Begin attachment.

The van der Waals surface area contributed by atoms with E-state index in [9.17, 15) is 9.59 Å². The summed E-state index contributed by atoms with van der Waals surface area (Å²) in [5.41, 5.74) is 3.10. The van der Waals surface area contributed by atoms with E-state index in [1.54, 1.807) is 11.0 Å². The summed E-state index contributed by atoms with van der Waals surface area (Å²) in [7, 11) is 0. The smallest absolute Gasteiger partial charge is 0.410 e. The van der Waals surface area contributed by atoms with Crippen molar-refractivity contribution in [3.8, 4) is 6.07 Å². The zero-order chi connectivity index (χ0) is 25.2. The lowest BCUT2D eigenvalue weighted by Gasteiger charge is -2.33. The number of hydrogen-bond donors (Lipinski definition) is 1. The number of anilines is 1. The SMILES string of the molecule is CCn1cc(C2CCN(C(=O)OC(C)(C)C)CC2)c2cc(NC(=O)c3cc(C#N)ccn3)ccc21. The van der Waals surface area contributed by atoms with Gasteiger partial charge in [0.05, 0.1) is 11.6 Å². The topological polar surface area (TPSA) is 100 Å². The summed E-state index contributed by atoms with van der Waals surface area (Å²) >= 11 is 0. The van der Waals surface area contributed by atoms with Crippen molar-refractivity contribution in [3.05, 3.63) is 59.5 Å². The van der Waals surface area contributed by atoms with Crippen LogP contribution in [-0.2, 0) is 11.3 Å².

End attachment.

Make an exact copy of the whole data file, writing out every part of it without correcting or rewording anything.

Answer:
The van der Waals surface area contributed by atoms with E-state index in [9.17, 15) is 9.59 Å². The summed E-state index contributed by atoms with van der Waals surface area (Å²) in [5.41, 5.74) is 3.10. The van der Waals surface area contributed by atoms with E-state index in [1.54, 1.807) is 11.0 Å². The summed E-state index contributed by atoms with van der Waals surface area (Å²) in [7, 11) is 0. The smallest absolute Gasteiger partial charge is 0.410 e. The van der Waals surface area contributed by atoms with Crippen molar-refractivity contribution in [3.8, 4) is 6.07 Å². The zero-order chi connectivity index (χ0) is 25.2. The lowest BCUT2D eigenvalue weighted by Gasteiger charge is -2.33. The number of hydrogen-bond donors (Lipinski definition) is 1. The number of anilines is 1. The SMILES string of the molecule is CCn1cc(C2CCN(C(=O)OC(C)(C)C)CC2)c2cc(NC(=O)c3cc(C#N)ccn3)ccc21. The van der Waals surface area contributed by atoms with Gasteiger partial charge in [0.05, 0.1) is 11.6 Å². The topological polar surface area (TPSA) is 100 Å². The summed E-state index contributed by atoms with van der Waals surface area (Å²) >= 11 is 0. The van der Waals surface area contributed by atoms with Crippen molar-refractivity contribution in [3.05, 3.63) is 59.5 Å². The van der Waals surface area contributed by atoms with Crippen LogP contribution in [-0.2, 0) is 11.3 Å².